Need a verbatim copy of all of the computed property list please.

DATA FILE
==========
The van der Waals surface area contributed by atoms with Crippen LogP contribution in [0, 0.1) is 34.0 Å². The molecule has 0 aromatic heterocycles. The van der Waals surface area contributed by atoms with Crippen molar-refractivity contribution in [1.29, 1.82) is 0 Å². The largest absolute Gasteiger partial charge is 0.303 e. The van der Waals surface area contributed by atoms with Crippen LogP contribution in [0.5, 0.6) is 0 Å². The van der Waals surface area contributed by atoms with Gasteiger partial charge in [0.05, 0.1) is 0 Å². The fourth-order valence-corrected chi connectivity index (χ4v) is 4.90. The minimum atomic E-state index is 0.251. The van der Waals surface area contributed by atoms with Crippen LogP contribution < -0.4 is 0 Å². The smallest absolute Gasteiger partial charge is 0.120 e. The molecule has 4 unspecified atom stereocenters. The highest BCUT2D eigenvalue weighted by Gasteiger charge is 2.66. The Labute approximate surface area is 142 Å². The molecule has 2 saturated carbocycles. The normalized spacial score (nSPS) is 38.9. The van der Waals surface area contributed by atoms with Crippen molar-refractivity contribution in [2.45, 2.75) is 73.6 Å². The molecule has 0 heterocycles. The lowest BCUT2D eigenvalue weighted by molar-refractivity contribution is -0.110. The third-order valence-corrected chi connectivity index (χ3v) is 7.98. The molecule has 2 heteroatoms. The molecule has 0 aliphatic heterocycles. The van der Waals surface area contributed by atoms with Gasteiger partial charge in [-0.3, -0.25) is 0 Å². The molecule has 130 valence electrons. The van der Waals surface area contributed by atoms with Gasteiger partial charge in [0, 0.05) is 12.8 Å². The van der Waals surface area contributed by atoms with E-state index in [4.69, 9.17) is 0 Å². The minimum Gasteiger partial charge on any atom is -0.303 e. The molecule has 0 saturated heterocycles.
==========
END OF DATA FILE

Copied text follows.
The van der Waals surface area contributed by atoms with Crippen LogP contribution in [0, 0.1) is 34.0 Å². The molecule has 0 aromatic heterocycles. The van der Waals surface area contributed by atoms with Crippen molar-refractivity contribution in [1.29, 1.82) is 0 Å². The largest absolute Gasteiger partial charge is 0.303 e. The van der Waals surface area contributed by atoms with Crippen LogP contribution in [0.5, 0.6) is 0 Å². The van der Waals surface area contributed by atoms with Gasteiger partial charge in [0.05, 0.1) is 0 Å². The fourth-order valence-corrected chi connectivity index (χ4v) is 4.90. The minimum atomic E-state index is 0.251. The van der Waals surface area contributed by atoms with Crippen LogP contribution < -0.4 is 0 Å². The smallest absolute Gasteiger partial charge is 0.120 e. The molecule has 4 unspecified atom stereocenters. The highest BCUT2D eigenvalue weighted by Gasteiger charge is 2.66. The Labute approximate surface area is 142 Å². The molecule has 2 saturated carbocycles. The normalized spacial score (nSPS) is 38.9. The van der Waals surface area contributed by atoms with Crippen molar-refractivity contribution in [2.45, 2.75) is 73.6 Å². The molecule has 0 heterocycles. The lowest BCUT2D eigenvalue weighted by molar-refractivity contribution is -0.110. The third-order valence-corrected chi connectivity index (χ3v) is 7.98. The molecule has 2 heteroatoms. The molecule has 0 aliphatic heterocycles. The van der Waals surface area contributed by atoms with Gasteiger partial charge in [-0.3, -0.25) is 0 Å². The molecule has 130 valence electrons. The van der Waals surface area contributed by atoms with Gasteiger partial charge in [0, 0.05) is 12.8 Å². The van der Waals surface area contributed by atoms with E-state index in [4.69, 9.17) is 0 Å². The minimum Gasteiger partial charge on any atom is -0.303 e. The molecule has 0 saturated heterocycles.